I’ve left a few guessing what the secret ingredient is in the recipe.
Maybe I’m a bad dietitian, but I just can’t do the spiralized zucchini noodle thing INSTEAD of pasta. I like zucchini on it’s own, but I can’t do with it replacing all the tasty carbohydrates in my diet. Without some carbohydrates I’m afraid I would be left feeling deprived.
The warmer weather seems to be bringing more heat to my schedule – things are getting busy around here! I’ve somehow managed to clog up most of my weekday evenings this with soccer two days a week, teaching at our community college one evening, seeing private practice clients one evening a week and of course…the Bachelor on Monday nights with my girlfriends!
It can be a bit harder to find a satiating vegan dish, but this does it! So deliciously hearty and rich, you won’t believe it’s vegan. It requires a bit more prep and cooking time but this is great batch cooking dish. Enjoy a serving after you make it, portion a couple for lunches and then freeze the rest for a later time! Inspired by Jamie Olivers’s similar recipe.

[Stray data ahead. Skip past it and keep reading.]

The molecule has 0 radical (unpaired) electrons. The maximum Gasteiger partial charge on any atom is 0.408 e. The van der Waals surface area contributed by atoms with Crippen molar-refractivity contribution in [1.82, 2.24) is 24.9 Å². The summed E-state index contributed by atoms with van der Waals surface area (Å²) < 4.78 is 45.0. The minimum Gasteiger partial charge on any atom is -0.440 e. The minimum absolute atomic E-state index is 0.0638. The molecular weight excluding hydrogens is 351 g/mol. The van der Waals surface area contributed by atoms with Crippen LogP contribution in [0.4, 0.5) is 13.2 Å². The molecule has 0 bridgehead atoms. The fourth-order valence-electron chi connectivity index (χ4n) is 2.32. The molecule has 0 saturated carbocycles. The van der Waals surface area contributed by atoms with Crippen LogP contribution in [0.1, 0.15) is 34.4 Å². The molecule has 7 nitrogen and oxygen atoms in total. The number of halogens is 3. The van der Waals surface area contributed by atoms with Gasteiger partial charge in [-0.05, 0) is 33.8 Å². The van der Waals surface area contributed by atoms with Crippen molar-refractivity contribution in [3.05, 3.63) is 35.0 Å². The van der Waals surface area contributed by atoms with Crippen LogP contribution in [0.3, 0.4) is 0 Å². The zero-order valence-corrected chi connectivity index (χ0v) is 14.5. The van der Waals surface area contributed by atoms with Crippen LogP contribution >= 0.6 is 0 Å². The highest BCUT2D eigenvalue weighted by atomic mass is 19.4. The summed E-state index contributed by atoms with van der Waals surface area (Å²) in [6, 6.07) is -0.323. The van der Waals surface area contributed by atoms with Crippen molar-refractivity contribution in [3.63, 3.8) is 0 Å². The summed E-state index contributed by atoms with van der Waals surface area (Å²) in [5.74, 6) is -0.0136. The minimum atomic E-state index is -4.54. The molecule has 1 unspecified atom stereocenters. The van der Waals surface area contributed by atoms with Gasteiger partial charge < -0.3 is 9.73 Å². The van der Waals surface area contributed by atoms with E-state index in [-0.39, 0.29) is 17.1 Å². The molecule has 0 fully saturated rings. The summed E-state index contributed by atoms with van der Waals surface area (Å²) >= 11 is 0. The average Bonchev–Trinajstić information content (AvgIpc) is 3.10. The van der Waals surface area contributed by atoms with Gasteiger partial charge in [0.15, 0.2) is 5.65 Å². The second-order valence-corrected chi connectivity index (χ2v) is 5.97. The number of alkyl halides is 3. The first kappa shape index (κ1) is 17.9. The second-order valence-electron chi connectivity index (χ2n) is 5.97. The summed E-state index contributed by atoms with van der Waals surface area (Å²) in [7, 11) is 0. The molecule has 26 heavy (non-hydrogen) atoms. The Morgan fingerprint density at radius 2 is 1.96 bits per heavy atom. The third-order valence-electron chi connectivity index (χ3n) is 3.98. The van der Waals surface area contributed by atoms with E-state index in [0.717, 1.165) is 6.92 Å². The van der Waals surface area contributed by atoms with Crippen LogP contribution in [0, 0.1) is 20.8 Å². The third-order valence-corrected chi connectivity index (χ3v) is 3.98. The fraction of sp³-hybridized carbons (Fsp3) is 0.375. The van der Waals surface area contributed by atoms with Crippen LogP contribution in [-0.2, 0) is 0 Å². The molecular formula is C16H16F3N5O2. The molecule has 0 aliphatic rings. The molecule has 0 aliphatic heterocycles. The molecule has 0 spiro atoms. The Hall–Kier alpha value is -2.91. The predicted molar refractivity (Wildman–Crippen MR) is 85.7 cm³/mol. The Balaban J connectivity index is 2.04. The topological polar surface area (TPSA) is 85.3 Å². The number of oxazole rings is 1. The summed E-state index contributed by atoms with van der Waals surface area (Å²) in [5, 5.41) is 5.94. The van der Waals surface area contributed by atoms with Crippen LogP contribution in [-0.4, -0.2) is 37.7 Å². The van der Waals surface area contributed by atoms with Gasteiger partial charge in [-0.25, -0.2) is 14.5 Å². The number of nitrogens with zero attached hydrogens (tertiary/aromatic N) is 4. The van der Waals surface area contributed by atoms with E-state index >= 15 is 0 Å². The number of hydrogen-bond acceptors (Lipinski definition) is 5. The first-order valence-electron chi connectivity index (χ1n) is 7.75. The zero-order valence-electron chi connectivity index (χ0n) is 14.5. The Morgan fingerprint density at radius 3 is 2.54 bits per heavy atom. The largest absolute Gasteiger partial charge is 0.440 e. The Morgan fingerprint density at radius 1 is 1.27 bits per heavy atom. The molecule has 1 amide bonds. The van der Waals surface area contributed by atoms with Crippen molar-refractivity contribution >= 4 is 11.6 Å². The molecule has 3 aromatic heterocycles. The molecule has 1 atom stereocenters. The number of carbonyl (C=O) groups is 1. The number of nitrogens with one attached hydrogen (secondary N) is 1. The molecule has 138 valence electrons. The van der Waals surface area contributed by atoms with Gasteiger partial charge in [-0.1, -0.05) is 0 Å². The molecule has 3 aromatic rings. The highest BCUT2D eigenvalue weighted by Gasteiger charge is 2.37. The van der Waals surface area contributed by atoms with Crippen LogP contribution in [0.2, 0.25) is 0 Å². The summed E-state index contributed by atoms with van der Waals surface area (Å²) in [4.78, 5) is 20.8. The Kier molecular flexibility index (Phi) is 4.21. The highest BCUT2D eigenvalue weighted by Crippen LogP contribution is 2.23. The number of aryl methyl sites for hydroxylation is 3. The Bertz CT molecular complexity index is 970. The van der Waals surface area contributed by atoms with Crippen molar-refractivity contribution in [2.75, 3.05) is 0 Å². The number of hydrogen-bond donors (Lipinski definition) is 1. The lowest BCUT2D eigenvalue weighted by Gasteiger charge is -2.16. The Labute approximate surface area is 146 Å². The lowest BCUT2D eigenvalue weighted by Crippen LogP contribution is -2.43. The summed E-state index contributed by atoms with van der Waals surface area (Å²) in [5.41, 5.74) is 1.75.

l don’t promote diets. See here for my reasons. However after becoming familiar with some of Micheal Pollan’s work (author of best selling book, The Omnivore’s Dilemma), there is one diet that I do think will work:
The world of nutrition is confusing…
We’re bombarded everyday with healthy-living messages from the media, the Internet, health experts, friends and family. However, there is no universal consensus about the best diet to eat. This leads to contradicting messages and a frustrated public. Almost all of my clients have expressed this annoyance about nutrition information to me. After a large amount of research and critical analysis, how do I attempt to simplify these messages?
“to restrict oneself to small amounts or special kinds of food in order to lose weight.”
This may surprise you, but as a Dietitian, I actually don’t believe in dieting.
Does this seem kind of contradictory?